The team of researchers created a software program that they dubbed "Google Translate for cows" to get a better idea of what the animals are saying when they moo. They did this by listening to Holstein-Fresian heifers, a European breed, mooing into a microphone and analyzing their pitch.
They also found that each animal retains its own distinct moo and can give cues in different situations to maintain contact with the rest of the herd. They are said to be able to express excitement, arousal, engagement, and distress as well.
Cattle can produce vocalizations with frequencies over 1,000 Hz, which are likely to occur during arousal. It has been hypothesized that high-frequency calls should contain more individual information than low-frequency ones due to their propagation over long distances.
"We found that cattle vocal individuality is relatively stable across different emotionally loaded farming contexts," lead author Alexandra Green said.
The findings could help farmers keep their cattle healthy by understanding their moods and translating their individual sounds.
This is not the first study that has looked into communication between cows. An earlier study found that mother cows and their offspring communicate by maintaining the individuality of their lowing – the low, deep sound cattle make. The new study, however, confirms that cows maintain their individual mooing through their lives, even as they natter among themselves. (Related: Calves have conversations with their mothers: cows are intelligent, conscious animals.)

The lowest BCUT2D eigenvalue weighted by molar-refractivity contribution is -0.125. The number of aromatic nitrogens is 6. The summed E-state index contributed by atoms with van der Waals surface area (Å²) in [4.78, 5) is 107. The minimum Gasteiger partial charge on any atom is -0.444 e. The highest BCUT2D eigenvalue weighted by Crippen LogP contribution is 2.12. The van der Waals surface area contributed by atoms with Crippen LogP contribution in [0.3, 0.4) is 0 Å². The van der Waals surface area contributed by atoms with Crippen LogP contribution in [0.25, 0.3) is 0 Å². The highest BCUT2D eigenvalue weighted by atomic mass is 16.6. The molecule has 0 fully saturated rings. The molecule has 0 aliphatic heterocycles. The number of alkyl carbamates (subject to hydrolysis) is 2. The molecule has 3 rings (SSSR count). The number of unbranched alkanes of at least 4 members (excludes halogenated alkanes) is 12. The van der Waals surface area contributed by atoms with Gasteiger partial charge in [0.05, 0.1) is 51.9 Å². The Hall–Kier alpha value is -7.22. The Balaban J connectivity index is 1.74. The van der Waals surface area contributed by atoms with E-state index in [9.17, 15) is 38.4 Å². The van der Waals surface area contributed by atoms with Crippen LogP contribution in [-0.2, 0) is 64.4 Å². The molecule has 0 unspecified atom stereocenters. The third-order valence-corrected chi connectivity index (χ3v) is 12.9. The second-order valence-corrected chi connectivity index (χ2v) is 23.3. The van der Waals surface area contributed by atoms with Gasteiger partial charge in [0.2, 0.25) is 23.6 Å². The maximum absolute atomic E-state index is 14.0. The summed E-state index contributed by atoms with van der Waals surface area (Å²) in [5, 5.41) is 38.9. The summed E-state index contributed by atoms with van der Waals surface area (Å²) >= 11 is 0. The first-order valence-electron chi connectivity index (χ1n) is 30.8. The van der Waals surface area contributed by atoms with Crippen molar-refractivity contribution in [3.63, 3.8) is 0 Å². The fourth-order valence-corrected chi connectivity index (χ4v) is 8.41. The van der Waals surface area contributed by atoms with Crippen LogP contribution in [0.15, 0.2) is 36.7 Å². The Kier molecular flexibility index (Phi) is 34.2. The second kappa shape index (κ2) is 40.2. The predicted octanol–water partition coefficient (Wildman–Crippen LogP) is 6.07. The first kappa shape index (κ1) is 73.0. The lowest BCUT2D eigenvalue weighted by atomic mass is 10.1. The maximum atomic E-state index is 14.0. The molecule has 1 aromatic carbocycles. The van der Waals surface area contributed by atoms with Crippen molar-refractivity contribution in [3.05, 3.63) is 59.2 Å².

The scientists recorded hundreds of "moos" from 13 heifers for the study using acoustic analyses programs. The calls were collected during different situations. Green and her team put the cows in heat, gave them food, deprived them of food and separated them from the herd.
Using acoustic analyses programs, the researchers found that cows maintained their individual vocal cues, and it is likely that they recognize other members of the herd through these calls.
They found that dairy cows tend to communicate with each other all the time, and their moos become more sonorous when they talk about happy things like food. But when they are moaning about the weather, their moos tend to pitch lower.
"Cows are gregarious, social animals. In one sense it isn’t surprising they assert their individual identity throughout their life and not just during mother-calf imprinting. But this is the first time scientists have been able to analyze voice to have conclusive evidence of this trait." Green said.
The findings also align with previous observations that indicate cattle herds have observable hierarchies. They experience long-term effects when separated from their mothers at an early age, and learn better when they have friends around. Because of these indications, it makes sense that the animals could use vocal cues to recognize other herd members.
The findings suggest that farmers should integrate the knowledge of individual cow voices into their farming routines to tune into the emotional state of their cattle, and therefore, improve animal welfare, especially during a time where cow welfare is severely compromised by mass farming practices. In the dairy industry, herd sizes are getting bigger, and farmers need to find more novel ways to look at cow welfare.
"By understanding these vocal characteristics, farmers will be able to recognize individual animals in the herd that might require individual attention."
Read more unusual facts about animals at WeirdScienceNews.com.